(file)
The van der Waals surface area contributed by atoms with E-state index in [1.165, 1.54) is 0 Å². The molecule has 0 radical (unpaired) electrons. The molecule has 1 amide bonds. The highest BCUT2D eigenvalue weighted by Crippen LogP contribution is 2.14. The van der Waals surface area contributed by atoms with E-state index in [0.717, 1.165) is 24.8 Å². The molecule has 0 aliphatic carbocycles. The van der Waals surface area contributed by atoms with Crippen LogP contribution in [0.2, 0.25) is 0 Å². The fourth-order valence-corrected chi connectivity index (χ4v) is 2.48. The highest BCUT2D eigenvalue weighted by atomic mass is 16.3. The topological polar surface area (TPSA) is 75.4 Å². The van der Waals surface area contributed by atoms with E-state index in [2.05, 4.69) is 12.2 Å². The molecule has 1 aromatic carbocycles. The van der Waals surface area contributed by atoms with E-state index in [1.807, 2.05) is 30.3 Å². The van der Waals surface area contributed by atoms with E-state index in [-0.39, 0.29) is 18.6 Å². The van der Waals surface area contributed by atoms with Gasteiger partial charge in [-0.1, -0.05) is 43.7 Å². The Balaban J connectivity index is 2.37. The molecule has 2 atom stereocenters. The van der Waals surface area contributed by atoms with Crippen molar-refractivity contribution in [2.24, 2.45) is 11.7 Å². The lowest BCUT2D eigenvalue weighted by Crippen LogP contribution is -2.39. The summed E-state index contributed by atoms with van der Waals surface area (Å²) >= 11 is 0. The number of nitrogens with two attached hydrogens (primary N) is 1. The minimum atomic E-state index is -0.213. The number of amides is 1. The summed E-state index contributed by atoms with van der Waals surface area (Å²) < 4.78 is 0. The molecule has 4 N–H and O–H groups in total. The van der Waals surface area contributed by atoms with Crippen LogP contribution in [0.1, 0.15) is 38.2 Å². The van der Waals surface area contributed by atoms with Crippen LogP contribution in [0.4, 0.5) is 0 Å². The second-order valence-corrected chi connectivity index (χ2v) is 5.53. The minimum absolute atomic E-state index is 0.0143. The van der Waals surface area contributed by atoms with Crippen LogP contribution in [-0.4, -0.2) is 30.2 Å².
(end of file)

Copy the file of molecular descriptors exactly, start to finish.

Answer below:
The van der Waals surface area contributed by atoms with E-state index in [1.165, 1.54) is 0 Å². The molecule has 0 radical (unpaired) electrons. The molecule has 1 amide bonds. The highest BCUT2D eigenvalue weighted by Crippen LogP contribution is 2.14. The van der Waals surface area contributed by atoms with E-state index in [0.717, 1.165) is 24.8 Å². The molecule has 0 aliphatic carbocycles. The van der Waals surface area contributed by atoms with Crippen LogP contribution in [0.2, 0.25) is 0 Å². The fourth-order valence-corrected chi connectivity index (χ4v) is 2.48. The highest BCUT2D eigenvalue weighted by atomic mass is 16.3. The topological polar surface area (TPSA) is 75.4 Å². The van der Waals surface area contributed by atoms with E-state index in [2.05, 4.69) is 12.2 Å². The molecule has 1 aromatic carbocycles. The van der Waals surface area contributed by atoms with E-state index in [1.807, 2.05) is 30.3 Å². The van der Waals surface area contributed by atoms with E-state index in [-0.39, 0.29) is 18.6 Å². The van der Waals surface area contributed by atoms with Gasteiger partial charge in [-0.1, -0.05) is 43.7 Å². The Balaban J connectivity index is 2.37. The molecule has 2 atom stereocenters. The van der Waals surface area contributed by atoms with Crippen molar-refractivity contribution in [2.24, 2.45) is 11.7 Å². The lowest BCUT2D eigenvalue weighted by Crippen LogP contribution is -2.39. The summed E-state index contributed by atoms with van der Waals surface area (Å²) >= 11 is 0. The number of nitrogens with two attached hydrogens (primary N) is 1. The minimum atomic E-state index is -0.213. The number of amides is 1. The summed E-state index contributed by atoms with van der Waals surface area (Å²) < 4.78 is 0. The molecule has 4 N–H and O–H groups in total. The van der Waals surface area contributed by atoms with Crippen LogP contribution in [0.1, 0.15) is 38.2 Å². The van der Waals surface area contributed by atoms with Crippen LogP contribution in [0.4, 0.5) is 0 Å². The second-order valence-corrected chi connectivity index (χ2v) is 5.53. The minimum absolute atomic E-state index is 0.0143. The van der Waals surface area contributed by atoms with Crippen LogP contribution in [-0.4, -0.2) is 30.2 Å².